With many biologicals emanating from small biotechs, single use technology is readily suited to use in the lab and thus has gradually moved into the pilot factories and the production space
An immediate question is, does the customer want stainless or single-use (SU) equipment? With many biologicals emanating from small biotechs, SU technology is readily suited to use in the lab and thus has gradually moved into the pilot factories and the production space. The cheapness of SU also takes away some of the capital risk.
However, despite its capital costs, stainless steel still has its role to play, says Bulpin: ‘My personal opinion is that up to about 2,000L, SU makes most sense: it gives more flexibility, less capital investment up front and gives a certain autonomy. Above 2,000L, in all honesty, stainless is more economical.’
An example of where the company has looked to improve its offering is in scaled-up SU bioreactors. ‘We have a 3L bench scale, a 50L, a 250L and now a 2,000L – the biggest out there – and we will have a 1,000L on the market soon. We have taken our time, seen other models and spoken with customers to see what we can fix for them.’
An example of where the company has looked to improve its offering is in scaled-up SU bioreactors
The latest 2,000L bioreactor vessel is a case in point. Unlike conventional models it does not require a hoist for access at the top. Instead, the base is on castors and acts like a pull-out drawer so that the bag can be easily inserted at the bottom of the vessel and air then inflates it. It also has a magnetic stirrer in the bottom and so does not require an impeller shaft. This removes any need for the high ceilings that were traditionally needed to get an impeller shaft into the bioreactor.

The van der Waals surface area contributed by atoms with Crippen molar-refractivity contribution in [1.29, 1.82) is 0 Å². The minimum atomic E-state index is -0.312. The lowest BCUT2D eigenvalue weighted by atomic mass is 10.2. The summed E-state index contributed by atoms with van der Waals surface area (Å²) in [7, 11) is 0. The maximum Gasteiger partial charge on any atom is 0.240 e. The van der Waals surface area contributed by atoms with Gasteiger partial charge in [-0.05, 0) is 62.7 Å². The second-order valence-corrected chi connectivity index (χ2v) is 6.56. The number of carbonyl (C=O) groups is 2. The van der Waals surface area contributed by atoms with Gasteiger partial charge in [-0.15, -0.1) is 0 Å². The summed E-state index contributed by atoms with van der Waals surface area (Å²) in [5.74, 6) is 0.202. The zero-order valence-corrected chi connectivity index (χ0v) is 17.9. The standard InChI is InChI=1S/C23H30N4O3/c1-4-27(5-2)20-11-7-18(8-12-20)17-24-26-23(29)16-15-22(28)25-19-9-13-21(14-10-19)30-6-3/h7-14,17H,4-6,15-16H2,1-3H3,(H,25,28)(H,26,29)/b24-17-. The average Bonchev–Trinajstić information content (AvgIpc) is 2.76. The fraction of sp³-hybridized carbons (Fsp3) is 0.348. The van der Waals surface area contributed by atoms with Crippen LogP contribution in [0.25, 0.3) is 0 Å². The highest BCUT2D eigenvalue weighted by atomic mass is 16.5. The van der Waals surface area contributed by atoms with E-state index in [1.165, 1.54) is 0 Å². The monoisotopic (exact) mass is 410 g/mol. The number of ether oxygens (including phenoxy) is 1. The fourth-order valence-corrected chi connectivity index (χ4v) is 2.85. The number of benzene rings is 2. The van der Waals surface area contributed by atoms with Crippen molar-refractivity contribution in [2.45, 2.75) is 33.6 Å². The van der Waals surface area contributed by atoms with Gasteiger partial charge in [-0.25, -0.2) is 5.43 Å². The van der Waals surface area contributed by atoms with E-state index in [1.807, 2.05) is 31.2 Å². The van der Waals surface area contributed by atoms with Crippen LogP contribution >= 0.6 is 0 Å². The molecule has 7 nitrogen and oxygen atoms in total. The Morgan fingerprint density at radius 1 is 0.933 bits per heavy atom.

‘Because there is no shaft, we can incorporate baffles into the bag. This breaks up any vortices to give quicker mixing,’ says Bulpin. ‘When carrying out a pH adjustment, If you don't have adequate mixing, the addition can be detrimental to the cells,’ he says.
An additional advantage is that the turn-down ratio is 5:1, so effectively the reactor vessel can operate at a fifth of total volume successfully, whereas many competitor products have a turn down ratio of 2:1.
The company has also introduced a different approach to sensing technology. ‘Whereas usually the sensors are located in the main chamber but with only a limited number of ports, ours are mounted on an extraneous loop which gives enormous sensing flexibility.’
This strategy of redesigning what has gone before extends to all parts of the process, but the industry has already seen a lot of change. ‘Years ago, when the first mAbs were produced you were getting about 200µg/L; today, with current processes on an industrial scale, up to 5g/L is now reasonable, so that is effectively a 25-fold increase in productivity in the bioreactor,’ says Bulpin. ‘This means that instead of needing a 15,000L stainless vessel, you can now get the same yields in a 1,000L–2,000L SU bioreactor.’
Latterly, in process development there was a distinct disconnect between what was done upstream and downstream
However, latterly, in process development there was a distinct disconnect between what was done upstream and downstream. ‘For the upstream guys, their basic efforts were to get the titre as high as possible. Traditionally, the upstream team would throw everything into getting the best titre they could and they would effectively end up with a thick “stew”, which they would then pass to the downstream guys.